Wednesday , September 19 2018
Home / Culture and Society / Arts / Theater Review (NYC): ‘Broken Bone Bathtub’ by Siobhan O’Loughlin
With a just balance of talent and charm O'Loughlin invites us into the most intimate of nonsexual activities – and makes us comfortable doing it.

Theater Review (NYC): ‘Broken Bone Bathtub’ by Siobhan O’Loughlin

Siobhan O'Louglin in 'Broken Bone Bathtub,' photo by Zack DeZon
Siobhan O’Louglin in ‘Broken Bone Bathtub,’ photo by Zack DeZon

Theater couldn’t get more intimate than Siobhan O’Loughlin’s Broken Bone Bathtub, performed in an actual bathtub for an audience of five.

It is, I should add, not a ritzy suburban bathroom, but a small one in a fourth-floor walkup. With the original location falling through at the last minute, the show has been moved to what turns out to be an ideal setting for this combination of solo theater, performance art, and storytelling.

Submerged in a tubful of sudsy water, wearing nothing but a cast on her hand, O’Loughlin welcomes us into what feels like a true-life narration. As the hour steams by we learn that after a bicycle collision broke her hand, to protect the cast and gain some human companionship she has asked a friend with a bathtub (her apartment has none) to lend her its use. It’s a very specific story, made even more naturalistic when she intersperses her sequences of narration and reminiscence with improvised conversation with the audience. Those nearest may even be asked to assist with ablutions too difficult to do with only one hand.

As she gets to know us we feel more and more like we’re having a real real tête-à-tête with a friend. At the same time, the narration and the artifice of the character – along with (unavoidably in a bathroom) the situation – repeatedly restore the performer-audience dynamic. One finds one can exist in a weird zone and a comfort zone at the same time.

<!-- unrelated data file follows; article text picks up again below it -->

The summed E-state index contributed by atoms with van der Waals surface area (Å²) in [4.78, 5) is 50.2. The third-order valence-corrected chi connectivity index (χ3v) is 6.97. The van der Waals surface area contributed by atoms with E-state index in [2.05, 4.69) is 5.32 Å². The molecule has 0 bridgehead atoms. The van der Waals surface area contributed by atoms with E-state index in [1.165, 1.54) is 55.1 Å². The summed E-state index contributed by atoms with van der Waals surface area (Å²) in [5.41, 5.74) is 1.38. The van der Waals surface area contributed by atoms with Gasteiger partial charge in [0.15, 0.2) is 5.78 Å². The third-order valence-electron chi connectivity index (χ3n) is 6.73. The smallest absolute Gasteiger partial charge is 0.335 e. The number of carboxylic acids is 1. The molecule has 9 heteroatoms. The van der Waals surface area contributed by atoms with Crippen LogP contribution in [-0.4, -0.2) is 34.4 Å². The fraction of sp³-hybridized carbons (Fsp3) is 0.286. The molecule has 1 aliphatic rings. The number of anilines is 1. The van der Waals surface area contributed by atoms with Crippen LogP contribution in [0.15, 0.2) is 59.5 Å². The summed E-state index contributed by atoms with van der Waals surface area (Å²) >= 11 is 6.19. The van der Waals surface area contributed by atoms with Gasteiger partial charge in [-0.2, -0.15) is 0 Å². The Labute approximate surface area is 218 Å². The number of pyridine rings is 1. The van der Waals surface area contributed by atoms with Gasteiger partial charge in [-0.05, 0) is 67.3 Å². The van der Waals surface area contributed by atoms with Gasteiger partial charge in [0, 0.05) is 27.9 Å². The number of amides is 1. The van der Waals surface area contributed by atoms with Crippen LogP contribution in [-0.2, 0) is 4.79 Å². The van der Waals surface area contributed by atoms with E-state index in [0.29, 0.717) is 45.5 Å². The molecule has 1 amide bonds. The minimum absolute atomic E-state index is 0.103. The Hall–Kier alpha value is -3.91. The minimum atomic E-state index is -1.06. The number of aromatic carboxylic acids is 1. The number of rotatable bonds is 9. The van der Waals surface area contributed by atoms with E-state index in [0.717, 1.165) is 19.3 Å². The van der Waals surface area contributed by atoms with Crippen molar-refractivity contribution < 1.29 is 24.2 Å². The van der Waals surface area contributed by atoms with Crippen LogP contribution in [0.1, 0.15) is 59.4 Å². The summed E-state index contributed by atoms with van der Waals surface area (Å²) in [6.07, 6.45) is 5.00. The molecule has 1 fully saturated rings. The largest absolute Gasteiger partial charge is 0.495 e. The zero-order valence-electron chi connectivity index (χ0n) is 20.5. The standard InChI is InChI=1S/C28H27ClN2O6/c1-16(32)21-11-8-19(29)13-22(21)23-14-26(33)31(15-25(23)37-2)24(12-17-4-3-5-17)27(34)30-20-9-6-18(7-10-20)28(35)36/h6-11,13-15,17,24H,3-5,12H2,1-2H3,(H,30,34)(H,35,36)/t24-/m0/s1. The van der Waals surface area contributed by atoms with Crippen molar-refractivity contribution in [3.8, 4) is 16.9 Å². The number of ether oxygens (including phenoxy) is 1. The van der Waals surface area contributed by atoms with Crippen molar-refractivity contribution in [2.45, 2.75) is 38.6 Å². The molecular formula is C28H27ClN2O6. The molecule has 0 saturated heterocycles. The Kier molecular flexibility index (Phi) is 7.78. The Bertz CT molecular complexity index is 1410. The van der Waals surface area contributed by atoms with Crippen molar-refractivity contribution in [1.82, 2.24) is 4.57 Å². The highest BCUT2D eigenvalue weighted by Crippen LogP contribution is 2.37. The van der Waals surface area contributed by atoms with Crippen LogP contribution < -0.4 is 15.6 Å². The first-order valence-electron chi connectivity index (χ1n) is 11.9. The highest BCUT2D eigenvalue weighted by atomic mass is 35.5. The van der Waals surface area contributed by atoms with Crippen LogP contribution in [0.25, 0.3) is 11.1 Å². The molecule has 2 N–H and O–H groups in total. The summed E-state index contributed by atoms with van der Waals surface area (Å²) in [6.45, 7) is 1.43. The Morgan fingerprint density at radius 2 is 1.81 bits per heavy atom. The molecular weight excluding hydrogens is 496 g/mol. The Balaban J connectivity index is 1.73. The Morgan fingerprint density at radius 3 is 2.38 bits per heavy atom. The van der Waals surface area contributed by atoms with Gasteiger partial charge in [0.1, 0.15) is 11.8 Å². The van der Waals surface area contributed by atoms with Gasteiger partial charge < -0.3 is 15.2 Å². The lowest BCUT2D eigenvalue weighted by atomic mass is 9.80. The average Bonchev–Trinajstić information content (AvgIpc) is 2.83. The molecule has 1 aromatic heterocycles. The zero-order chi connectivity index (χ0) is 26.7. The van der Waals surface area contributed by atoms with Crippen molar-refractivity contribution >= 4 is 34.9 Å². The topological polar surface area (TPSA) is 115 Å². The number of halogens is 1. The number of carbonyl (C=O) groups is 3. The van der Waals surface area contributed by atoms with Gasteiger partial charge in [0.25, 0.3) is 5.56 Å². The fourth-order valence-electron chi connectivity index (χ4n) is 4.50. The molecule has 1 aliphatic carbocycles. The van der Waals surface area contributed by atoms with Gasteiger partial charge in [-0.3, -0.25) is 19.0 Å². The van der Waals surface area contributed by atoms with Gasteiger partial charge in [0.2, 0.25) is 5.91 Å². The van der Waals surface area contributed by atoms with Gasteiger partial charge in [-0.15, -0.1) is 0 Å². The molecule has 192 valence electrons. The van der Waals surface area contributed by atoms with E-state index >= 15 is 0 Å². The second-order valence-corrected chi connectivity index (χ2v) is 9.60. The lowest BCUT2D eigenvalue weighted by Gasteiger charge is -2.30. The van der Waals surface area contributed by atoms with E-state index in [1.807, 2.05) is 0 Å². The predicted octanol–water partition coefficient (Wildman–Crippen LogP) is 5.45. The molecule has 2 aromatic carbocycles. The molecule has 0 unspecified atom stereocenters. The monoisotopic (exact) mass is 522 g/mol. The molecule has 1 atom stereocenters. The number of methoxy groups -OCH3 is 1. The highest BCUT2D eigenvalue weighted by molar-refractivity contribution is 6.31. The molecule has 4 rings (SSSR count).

In bits and pieces the performance brought to mind Andrea Kuchlewska’s Human Fruit Bowl, Marina Abramovic’s audience-challenging performance art, and even daredeviltry like Houdini’s upside-down straitjacket escapes or David Blaine’s encasement in ice. The story of the bike collision itself is a mere kernel, from which she floats away on tangents encompassing subjects ranging from politics and health insurance to friendships and embarrassments, crowned with a poetic paean to compassion, her primary theme.

The result is less a theatrical experience than an internal one. In forcing us to engage directly with her, O’Loughlin’s performance demands we delve into ourselves. How willing and able we are to do so will determine how much we get out of the show.

With a fine balance of talent and charm O’Loughlin invites us into the most intimate of nonsexual activities – and makes us comfortable doing it. And you will certainly be able to say you’ve never seen precisely this kind of theater before. Broken Bone Bathtub runs indefinitely on Monday evenings (no performance May 29) at a location that will be announced shortly before each performance. Tickets are $35 and include wine.

About Jon Sobel

Jon Sobel is a Publisher and Executive Editor of Blogcritics as well as lead editor of the Culture & Society section. As a writer he contributes most often to Culture, where he reviews NYC theater; he also covers interesting music releases. Through Oren Hope Marketing and Copywriting at http://www.orenhope.com/ you can hire him to write or edit whatever marketing or journalistic materials your heart desires. Jon also writes the blog Park Odyssey at http://parkodyssey.blogspot.com/ where he visits every park in New York City. And by night he's a part-time working musician: lead singer, songwriter, and bass player for Whisperado, a member of other bands as well, and a sideman.

Check Also

Shannon Marie Sullivan and Braeson Herold in 'Worse Than Tigers' at the New Ohio Theatre (photo courtesy of The Mill)

Theater Review (NYC): ‘Worse Than Tigers’ by Mark Chrisler

Intermittently funny and unevenly powerful, Mark Chrisler's play 'Worse Than Tigers' is amusingly absurdist and patently symbolist yet on another level grittily real.